Its symptoms are the same as those of some other diseases, so it’s often misdiagnosed. To get the right diagnosis and effective treatment, you need an experienced care team.
University of Iowa Health Care’s otology and neurotology specialists have decades of experience with Meniere's disease and other conditions that affect the ears. They have even pioneered treatments for end-stage Meniere's disease.
Meniere's disease symptoms and diagnosis
Most cases of Meniere's disease aren’t traceable to a specific cause. It may result from an ear injury or surgery, autoimmune problems, a viral infection, or an inherited condition.
People who have Meniere's disease report symptoms such as:
- Vertigo: the illusion that you’re moving, or that the room is spinning, when you’re standing still. This vertigo is typically severe, causes nausea and vomiting, and can last from 20 minutes to 24 hours.
- Changes in hearing
- Ringing in one ear (tinnitus)
- A feeling of pressure in one or both ears
How Meniere's disease is diagnosed
After a thorough physical examination, you’ll likely have a hearing test (audiogram). Based on those results, you may need other tests, including:
- Magnetic resonance imaging (MRI)
- A videonystagmography (VNG), also referred to as an electronystagmography (ENG). This noninvasive test measures your involuntary eye movements while you wear a special pair of goggles.
Our team members work together to make sure you get the right diagnosis and the most effective treatment.
Meniere's disease treatment from UI Health Care
The exact cause of Meniere's disease isn’t clear. Its symptoms are caused by too much fluid in the inner ear, or labyrinth.
This excess fluid interferes with the balance and hearing signals that the inner ear sends to the brain, resulting in vertigo and hearing loss.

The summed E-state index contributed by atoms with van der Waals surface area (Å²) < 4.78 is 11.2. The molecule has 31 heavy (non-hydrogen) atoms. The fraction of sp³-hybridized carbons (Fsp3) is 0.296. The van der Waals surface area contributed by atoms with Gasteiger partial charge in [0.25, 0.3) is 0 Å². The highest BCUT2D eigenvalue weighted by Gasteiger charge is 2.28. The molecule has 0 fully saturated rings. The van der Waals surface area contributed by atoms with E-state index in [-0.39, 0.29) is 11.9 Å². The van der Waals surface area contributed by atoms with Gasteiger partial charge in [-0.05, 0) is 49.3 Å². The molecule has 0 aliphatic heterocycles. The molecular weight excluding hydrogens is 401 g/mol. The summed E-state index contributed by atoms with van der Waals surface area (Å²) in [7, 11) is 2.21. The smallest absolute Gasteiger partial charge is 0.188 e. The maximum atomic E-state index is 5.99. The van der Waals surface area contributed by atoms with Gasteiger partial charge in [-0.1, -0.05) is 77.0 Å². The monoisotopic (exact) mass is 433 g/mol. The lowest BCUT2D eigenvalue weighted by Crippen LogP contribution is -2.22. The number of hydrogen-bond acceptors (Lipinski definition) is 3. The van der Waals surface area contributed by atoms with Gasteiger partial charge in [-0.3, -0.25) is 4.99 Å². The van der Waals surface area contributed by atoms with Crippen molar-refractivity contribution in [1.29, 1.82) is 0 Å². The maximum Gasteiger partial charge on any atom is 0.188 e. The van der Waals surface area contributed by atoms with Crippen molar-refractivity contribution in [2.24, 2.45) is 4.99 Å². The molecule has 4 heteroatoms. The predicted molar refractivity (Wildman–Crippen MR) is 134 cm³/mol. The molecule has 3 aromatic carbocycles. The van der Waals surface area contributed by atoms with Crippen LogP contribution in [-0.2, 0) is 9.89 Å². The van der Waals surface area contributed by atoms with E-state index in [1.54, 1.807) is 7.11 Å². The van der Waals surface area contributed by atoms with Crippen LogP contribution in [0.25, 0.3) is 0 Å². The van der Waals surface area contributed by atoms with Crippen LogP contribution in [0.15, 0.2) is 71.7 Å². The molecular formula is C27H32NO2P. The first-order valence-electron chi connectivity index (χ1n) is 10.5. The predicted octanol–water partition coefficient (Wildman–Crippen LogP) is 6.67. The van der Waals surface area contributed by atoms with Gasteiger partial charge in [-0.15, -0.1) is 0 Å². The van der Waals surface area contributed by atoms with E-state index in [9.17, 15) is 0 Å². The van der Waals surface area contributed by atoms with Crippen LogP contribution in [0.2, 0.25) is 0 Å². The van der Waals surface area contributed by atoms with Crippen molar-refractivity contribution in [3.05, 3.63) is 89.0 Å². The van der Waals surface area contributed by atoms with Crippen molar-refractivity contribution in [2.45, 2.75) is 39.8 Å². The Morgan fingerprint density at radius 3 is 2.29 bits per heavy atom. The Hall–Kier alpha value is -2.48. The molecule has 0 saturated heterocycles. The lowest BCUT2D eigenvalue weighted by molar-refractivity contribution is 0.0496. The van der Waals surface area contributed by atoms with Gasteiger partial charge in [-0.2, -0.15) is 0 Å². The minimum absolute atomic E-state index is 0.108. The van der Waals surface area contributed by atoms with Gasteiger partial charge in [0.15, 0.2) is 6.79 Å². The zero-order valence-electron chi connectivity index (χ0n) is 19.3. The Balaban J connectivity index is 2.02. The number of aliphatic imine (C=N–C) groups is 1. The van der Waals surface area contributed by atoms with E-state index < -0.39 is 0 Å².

For most people, diet changes and medication can reduce the number and severity of vertigo attacks. If these tactics don’t work, surgery may be an option.
Diet and physical therapy
A low-sodium diet, combined with medication to reduce fluid in the inner ear, can be an effective treatment for the vertigo caused by Meniere's disease.
Some people report that drinking caffeine or alcohol makes their symptoms worse. If you consume one or both, try avoiding them for a few weeks to see if you notice an improvement.
Specialized physical therapy, called vestibular rehabilitation, is sometimes prescribed to help with balance. UI Health Care physical therapists have extensive training and experience in vestibular rehabilitation.
In addition to a low-sodium diet, your specialist might prescribe:
- Diuretics, or water pills
- Steroids, such as prednisone, for short-term use
- Vestibular suppressants such as diazepam. These medications relieve symptoms of vertigo temporarily.
If diet and medication aren’t effective against your symptoms, your team may recommend surgery. They will consider factors like how well you hear, the amount of balance function remaining in both ears, your age, and your overall health.
The UI Health Care team offers more surgical options than any other system in the Midwest.
Conservative procedures to adjust fluid levels in the inner ear include:
- Endolymphatic sac surgery, which places a shunt, or tube, to drain fluid from the inner ear
- Intratympanic steroid injection, which places steroids into the ear
If these procedures don’t work for you, your team may recommend a more aggressive approach. The following procedures destroy certain tissues that control your balance. Your brain will compensate by using the balance controls in your other ear.
- Vestibular nerve sectioning, a microsurgery that requires making an opening in the skull. Your neurotologist will cut the nerve that controls your balance while carefully preserving the nerves that control your hearing and your facial muscles. Our team has unmatched expertise with this delicate procedure.
- Labyrinthectomy, which removes the balance center of the inner ear. This surgery may be recommended if you have severe vertigo and poor hearing. Your neurotologist might be able to place a cochlear implant during surgery, which will help restore hearing to the affected ear. The UI Health Care neurotology team has more experience with this procedure than anyone else in the Midwest.
- Gentamicin chemical labyrinthectomy, using an antibiotic that is toxic to balance cells in the inner ear. The drug is injected through the eardrum using a small needle. The procedure is performed in your neurotologist’s office and may need to be repeated two to three times. If you’re too sick to have surgery or you have poor hearing, this may be an option for you.